To showcase the diverse research taking place at the U of S, a photography and imaging contest was launched called Images of Research. U of S students, staff, faculty and alumni were invited to submit visual depictions and brief descriptions of their research, scholarly, or artistic work.
From access to drinking water in Tanzania, to a synchrotron cross-section of a hockey stick, members of the University of Saskatchewan (U of S) community have been showing what research looks like to them.
A research report submitted by Collin Letain has put the third-year animal sciences student among eight finalists from around the world in animal nutrition company Alltech’s Young Scientist competition.
There is an aura of mystery surrounding The Canterbury Tales, Geoffrey Chaucer’s collection of poetry from the 14th century.
University of Saskatchewan soil researcher Steven Siciliano has been awarded a $2 million Industrial Research Chair (IRC) to further develop sustainable ways of cleaning up underground sites contaminated with diesel or gasoline, of which there are more than 30,000 in Canada.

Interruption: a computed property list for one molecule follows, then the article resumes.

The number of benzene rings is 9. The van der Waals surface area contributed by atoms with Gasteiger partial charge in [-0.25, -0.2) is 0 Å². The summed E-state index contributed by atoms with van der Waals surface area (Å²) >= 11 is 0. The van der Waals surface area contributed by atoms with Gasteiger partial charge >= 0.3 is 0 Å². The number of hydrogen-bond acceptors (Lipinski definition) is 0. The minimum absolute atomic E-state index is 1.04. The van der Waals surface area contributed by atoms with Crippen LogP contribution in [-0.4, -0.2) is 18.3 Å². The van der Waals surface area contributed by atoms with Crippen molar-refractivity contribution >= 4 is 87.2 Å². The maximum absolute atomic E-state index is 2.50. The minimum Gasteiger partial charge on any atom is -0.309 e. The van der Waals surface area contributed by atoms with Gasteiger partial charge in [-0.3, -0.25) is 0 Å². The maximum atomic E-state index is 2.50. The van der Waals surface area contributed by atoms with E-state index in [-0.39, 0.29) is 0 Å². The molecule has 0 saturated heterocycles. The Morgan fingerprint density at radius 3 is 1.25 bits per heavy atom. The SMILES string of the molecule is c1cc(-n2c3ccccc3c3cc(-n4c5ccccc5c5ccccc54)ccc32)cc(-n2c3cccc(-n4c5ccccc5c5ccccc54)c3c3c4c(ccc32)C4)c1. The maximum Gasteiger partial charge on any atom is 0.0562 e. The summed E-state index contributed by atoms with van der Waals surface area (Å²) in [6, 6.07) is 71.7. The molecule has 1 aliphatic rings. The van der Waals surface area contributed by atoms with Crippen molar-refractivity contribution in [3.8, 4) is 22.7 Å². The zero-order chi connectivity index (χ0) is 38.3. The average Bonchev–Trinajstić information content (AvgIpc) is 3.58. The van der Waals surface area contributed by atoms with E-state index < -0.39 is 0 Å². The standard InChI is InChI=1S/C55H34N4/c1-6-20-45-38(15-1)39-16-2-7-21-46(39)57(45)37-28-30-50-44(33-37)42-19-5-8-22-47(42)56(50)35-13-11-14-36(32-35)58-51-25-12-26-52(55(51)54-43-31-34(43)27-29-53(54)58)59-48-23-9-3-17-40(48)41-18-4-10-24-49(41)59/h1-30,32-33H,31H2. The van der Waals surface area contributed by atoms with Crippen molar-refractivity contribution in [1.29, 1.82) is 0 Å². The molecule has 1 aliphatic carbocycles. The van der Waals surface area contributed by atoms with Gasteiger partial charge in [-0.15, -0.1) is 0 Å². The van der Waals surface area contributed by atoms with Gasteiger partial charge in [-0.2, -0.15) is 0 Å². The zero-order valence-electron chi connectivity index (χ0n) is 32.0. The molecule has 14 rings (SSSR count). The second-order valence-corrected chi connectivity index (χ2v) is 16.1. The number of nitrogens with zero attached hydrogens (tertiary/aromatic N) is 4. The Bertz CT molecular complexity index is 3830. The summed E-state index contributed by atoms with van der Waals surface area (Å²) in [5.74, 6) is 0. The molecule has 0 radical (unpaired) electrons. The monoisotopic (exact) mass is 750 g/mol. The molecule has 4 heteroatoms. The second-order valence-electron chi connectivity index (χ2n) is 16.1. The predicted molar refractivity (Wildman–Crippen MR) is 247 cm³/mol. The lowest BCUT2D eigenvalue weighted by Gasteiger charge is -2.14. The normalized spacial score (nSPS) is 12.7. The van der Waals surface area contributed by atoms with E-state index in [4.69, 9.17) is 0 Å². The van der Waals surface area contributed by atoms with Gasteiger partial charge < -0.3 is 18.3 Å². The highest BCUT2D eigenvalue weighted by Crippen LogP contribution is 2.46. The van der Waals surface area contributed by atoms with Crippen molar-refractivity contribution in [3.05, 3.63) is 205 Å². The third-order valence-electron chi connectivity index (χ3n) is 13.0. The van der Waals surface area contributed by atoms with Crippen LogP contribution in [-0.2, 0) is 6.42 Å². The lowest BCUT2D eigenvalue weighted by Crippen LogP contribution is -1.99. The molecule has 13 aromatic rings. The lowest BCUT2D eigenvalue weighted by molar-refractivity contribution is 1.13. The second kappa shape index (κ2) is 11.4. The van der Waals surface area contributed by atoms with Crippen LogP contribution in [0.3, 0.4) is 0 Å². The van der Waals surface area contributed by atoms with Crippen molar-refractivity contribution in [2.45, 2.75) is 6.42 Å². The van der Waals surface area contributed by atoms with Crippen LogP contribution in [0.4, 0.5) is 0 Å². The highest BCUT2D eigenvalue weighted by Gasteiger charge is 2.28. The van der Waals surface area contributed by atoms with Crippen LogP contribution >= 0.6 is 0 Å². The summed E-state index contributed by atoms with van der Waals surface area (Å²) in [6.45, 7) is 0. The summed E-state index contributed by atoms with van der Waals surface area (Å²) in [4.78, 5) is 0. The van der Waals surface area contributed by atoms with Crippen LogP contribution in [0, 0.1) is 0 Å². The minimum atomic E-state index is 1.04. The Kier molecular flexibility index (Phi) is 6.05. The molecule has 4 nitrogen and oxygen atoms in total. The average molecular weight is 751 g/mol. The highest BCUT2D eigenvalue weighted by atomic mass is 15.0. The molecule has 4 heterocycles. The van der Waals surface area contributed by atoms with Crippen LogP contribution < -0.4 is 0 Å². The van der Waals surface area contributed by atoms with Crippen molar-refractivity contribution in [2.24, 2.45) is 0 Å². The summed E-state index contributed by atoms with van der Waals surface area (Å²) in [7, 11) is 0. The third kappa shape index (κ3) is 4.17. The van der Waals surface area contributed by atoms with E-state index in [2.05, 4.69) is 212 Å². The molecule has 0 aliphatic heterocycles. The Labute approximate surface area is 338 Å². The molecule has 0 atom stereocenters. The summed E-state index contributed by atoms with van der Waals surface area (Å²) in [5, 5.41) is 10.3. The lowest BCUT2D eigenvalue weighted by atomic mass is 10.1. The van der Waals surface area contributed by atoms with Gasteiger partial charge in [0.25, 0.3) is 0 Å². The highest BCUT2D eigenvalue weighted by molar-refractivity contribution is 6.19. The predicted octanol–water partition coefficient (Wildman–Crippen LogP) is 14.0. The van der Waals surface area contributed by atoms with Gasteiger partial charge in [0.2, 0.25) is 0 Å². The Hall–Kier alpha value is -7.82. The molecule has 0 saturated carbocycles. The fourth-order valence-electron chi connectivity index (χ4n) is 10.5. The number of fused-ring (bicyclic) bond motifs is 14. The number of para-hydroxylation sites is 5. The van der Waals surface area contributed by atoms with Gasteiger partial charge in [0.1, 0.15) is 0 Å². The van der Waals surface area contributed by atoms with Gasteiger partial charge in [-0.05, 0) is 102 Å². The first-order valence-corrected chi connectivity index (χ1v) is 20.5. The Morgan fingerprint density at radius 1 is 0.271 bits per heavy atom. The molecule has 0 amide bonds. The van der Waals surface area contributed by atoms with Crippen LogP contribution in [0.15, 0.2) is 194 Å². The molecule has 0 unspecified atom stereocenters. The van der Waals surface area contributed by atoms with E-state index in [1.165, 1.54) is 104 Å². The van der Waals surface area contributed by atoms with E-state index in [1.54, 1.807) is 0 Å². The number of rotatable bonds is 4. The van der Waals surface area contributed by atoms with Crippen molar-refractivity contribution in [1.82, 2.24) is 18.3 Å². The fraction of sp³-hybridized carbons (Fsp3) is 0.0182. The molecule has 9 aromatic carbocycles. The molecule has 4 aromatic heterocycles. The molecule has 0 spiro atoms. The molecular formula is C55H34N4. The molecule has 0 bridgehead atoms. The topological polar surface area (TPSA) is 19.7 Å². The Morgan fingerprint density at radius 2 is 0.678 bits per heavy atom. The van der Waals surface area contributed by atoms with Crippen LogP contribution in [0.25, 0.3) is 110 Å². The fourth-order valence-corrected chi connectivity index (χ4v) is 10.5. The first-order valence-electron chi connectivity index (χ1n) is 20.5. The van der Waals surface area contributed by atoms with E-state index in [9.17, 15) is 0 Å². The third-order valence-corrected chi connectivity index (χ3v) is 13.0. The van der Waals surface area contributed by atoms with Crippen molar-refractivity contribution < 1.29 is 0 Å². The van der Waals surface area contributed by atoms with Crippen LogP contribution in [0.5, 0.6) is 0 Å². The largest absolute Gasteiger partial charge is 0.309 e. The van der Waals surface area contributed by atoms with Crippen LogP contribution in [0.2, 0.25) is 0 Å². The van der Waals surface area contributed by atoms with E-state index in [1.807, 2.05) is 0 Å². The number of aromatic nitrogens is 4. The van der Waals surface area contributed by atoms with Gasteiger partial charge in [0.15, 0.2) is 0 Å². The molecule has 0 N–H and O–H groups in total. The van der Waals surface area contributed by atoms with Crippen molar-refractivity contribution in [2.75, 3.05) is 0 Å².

A group of University of Saskatchewan researchers has established a rare form of brain bank, one that is dedicated to preserving tissue solely for adult epilepsy studies.
For Yin Liu, the history of information technology begins before the invention of the transistor or integrated circuit chip, long before.
If you’re female and over 50, regular trips to the weight room followed by creatine supplements could be just the thing to keep your bones healthy, according to new Saskatchewan research.
A study led by co-investigators Phil Chilibeck from the University of Saskatchewan and Darren Candow from the University of Regina found that weight training combined with creatine preserves bone mass in an analysis of 33 post-menopausal women. Creatine is produced naturally by the body and also occurs in the diet
University of Saskatchewan researcher Scot Leary has begun to shed light on a little-understood process critical to life—how cells regulate copper.
Dementia is devastating to both patients and caregivers, but it is especially so for people living in rural and remote areas, said cognitive neurologist Dr. Andrew Kirk.